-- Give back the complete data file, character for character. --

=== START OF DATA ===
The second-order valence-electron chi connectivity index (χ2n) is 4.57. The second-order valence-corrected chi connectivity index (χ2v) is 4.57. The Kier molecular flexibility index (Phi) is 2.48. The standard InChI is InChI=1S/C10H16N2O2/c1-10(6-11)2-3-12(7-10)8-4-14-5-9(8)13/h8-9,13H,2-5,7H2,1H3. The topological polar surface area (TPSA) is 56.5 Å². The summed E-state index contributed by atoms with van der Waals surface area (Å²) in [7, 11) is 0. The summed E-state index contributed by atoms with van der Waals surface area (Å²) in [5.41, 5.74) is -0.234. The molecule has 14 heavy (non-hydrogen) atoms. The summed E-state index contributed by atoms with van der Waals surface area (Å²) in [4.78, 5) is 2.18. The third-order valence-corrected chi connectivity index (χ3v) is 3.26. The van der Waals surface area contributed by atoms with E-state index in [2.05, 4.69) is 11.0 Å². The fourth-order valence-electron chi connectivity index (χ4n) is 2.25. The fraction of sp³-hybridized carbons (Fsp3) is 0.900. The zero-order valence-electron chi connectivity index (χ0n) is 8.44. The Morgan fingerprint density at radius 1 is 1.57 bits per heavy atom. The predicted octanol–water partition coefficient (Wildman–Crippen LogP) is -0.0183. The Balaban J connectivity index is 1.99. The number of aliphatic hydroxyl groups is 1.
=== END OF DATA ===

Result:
The second-order valence-electron chi connectivity index (χ2n) is 4.57. The second-order valence-corrected chi connectivity index (χ2v) is 4.57. The Kier molecular flexibility index (Phi) is 2.48. The standard InChI is InChI=1S/C10H16N2O2/c1-10(6-11)2-3-12(7-10)8-4-14-5-9(8)13/h8-9,13H,2-5,7H2,1H3. The topological polar surface area (TPSA) is 56.5 Å². The summed E-state index contributed by atoms with van der Waals surface area (Å²) in [7, 11) is 0. The summed E-state index contributed by atoms with van der Waals surface area (Å²) in [5.41, 5.74) is -0.234. The molecule has 14 heavy (non-hydrogen) atoms. The summed E-state index contributed by atoms with van der Waals surface area (Å²) in [4.78, 5) is 2.18. The third-order valence-corrected chi connectivity index (χ3v) is 3.26. The van der Waals surface area contributed by atoms with E-state index in [2.05, 4.69) is 11.0 Å². The fourth-order valence-electron chi connectivity index (χ4n) is 2.25. The fraction of sp³-hybridized carbons (Fsp3) is 0.900. The zero-order valence-electron chi connectivity index (χ0n) is 8.44. The Morgan fingerprint density at radius 1 is 1.57 bits per heavy atom. The predicted octanol–water partition coefficient (Wildman–Crippen LogP) is -0.0183. The Balaban J connectivity index is 1.99. The number of aliphatic hydroxyl groups is 1.